The diagnosis of PACG was based on an occludable anterior chamber angle, elevated untreated IOP of more than 20 mm Hg, and characteristic glaucomatous optic neuropathy. An angle was deemed to be occludable if the posterior trabecular meshwork was visible for <90 degree of the angle circumference as gonioscopy was conducted in the primary position in a dark room. All the patients had patent LI that was conducted 3 months or earlier before cataract surgery. The patients with angle closure secondary to other ocular abnormalities were not included. The eyes with earlier incisional ocular surgery, corneal abnormalities that might influence IOP measurement, concurrent retinal disease, or optic neuropathy other than glaucoma were excluded. Also excluded were the patients with postoperative follow-up of less than 6 months. If both eyes of 1 patient fulfilled all the criteria, the eye first operated on was selected for data analyses. Although not specifically designed for this study, it is our practice not to conduct cataract surgery alone for PACG patients requiring lens extraction if there is 360 degree PAS up to Schwalbe line, substantial visual field defect (mean deviation worse than −30 dB), or if the IOP is poorly controlled (>30 mm Hg) with multiple medications.
The patients received a detailed ophthalmic examination before cataract surgery, including automated refraction, best corrected visual acuity (BCVA), slitlamp biomicroscopy, fundoscopy, Goldmann applanation tonometry, ultrasound ocular biometrical measurement, gonioscopy, and automated perimetry if data within 6 months were unavailable. The surgical procedure consisted of a clear cornea incision, manual continuous curvilinear capsulorrhexis, and hydrodissection. The 2-handed method for PHCE was adopted to remove the nucleus. After cortical aspiration, an acrylic foldable IOL (AcrySof MA60BM or AcrySof SA60AT, Alcon Loboratories, Inc. Huston, TX) was placed in the capsular bag. Pilocarpine was discontinued 2 weeks before surgery, and prostaglandin analogue was replaced with oral acetazolamide after surgery, if necessary, for 3 weeks. Other glaucoma medications were initially maintained but then adjusted based on the clinical judgment of the surgeon. Topical prednisolone acetate 1% eyedrops were given postoperatively and tapered over 4 to 6 weeks.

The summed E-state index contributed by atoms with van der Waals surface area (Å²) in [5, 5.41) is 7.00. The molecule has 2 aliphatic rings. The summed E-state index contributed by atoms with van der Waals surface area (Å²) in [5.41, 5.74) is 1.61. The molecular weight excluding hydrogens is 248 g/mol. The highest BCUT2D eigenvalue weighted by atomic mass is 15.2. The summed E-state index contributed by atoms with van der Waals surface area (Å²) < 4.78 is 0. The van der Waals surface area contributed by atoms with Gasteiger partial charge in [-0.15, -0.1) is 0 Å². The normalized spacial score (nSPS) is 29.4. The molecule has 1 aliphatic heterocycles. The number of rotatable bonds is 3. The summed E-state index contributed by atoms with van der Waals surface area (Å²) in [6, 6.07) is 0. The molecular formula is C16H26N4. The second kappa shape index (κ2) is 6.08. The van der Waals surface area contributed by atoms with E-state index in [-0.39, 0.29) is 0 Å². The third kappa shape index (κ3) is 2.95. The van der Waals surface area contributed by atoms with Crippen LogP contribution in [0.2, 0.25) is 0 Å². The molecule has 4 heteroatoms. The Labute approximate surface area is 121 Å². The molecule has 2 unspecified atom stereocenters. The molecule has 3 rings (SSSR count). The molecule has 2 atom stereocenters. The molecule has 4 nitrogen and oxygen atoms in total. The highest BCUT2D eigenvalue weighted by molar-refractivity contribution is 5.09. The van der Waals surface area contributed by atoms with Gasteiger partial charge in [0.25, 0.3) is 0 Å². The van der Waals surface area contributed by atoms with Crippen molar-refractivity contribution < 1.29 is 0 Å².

Preoperative data including sex, age at surgery, operated eye, BCVA, IOP, number of glaucoma medication, ocular biometrics, gonioscopy findings, cup-to-disc ratio, and visual field global indices were collected. The history of acute angle-closure attack or earlier ocular laser procedures were recorded. Fixed combination glaucoma medications, such as Cosopt (Merck Sharp and Dohme Pty. Limited, South Granville, Australia) were regarded as 2 medications. Postoperative data of IOP and the number of glaucoma medication were recorded at month 3, month 6, and then at 6-month intervals. The complications or further interventions were also recorded. Data of patients who underwent further glaucoma procedure that required a return to the operating room were no longer included for statistical analyses once they underwent subsequent interventions.